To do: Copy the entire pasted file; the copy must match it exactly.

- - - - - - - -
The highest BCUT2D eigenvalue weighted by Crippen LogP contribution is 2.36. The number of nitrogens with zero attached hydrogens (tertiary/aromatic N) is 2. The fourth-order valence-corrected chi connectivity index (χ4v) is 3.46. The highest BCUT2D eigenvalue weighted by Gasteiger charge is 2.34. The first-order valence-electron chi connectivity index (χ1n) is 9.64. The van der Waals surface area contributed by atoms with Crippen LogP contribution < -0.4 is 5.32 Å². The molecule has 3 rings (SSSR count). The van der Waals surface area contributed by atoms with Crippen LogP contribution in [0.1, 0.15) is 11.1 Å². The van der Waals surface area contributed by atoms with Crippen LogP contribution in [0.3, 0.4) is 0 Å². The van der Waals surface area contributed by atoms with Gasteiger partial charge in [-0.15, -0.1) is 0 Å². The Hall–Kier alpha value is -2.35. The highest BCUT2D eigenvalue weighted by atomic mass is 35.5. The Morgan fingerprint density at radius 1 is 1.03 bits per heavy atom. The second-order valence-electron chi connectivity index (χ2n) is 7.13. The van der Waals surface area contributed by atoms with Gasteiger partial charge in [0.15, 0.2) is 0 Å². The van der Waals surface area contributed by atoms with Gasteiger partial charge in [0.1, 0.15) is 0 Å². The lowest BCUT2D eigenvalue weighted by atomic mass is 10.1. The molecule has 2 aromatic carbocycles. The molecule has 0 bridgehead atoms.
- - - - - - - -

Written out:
The highest BCUT2D eigenvalue weighted by Crippen LogP contribution is 2.36. The number of nitrogens with zero attached hydrogens (tertiary/aromatic N) is 2. The fourth-order valence-corrected chi connectivity index (χ4v) is 3.46. The highest BCUT2D eigenvalue weighted by Gasteiger charge is 2.34. The first-order valence-electron chi connectivity index (χ1n) is 9.64. The van der Waals surface area contributed by atoms with Crippen LogP contribution < -0.4 is 5.32 Å². The molecule has 3 rings (SSSR count). The van der Waals surface area contributed by atoms with Crippen LogP contribution in [0.1, 0.15) is 11.1 Å². The van der Waals surface area contributed by atoms with Crippen LogP contribution in [0.3, 0.4) is 0 Å². The van der Waals surface area contributed by atoms with Gasteiger partial charge in [-0.15, -0.1) is 0 Å². The Hall–Kier alpha value is -2.35. The highest BCUT2D eigenvalue weighted by atomic mass is 35.5. The Morgan fingerprint density at radius 1 is 1.03 bits per heavy atom. The second-order valence-electron chi connectivity index (χ2n) is 7.13. The van der Waals surface area contributed by atoms with Gasteiger partial charge in [0.15, 0.2) is 0 Å². The van der Waals surface area contributed by atoms with Gasteiger partial charge in [0.1, 0.15) is 0 Å². The lowest BCUT2D eigenvalue weighted by atomic mass is 10.1. The molecule has 2 aromatic carbocycles. The molecule has 0 bridgehead atoms.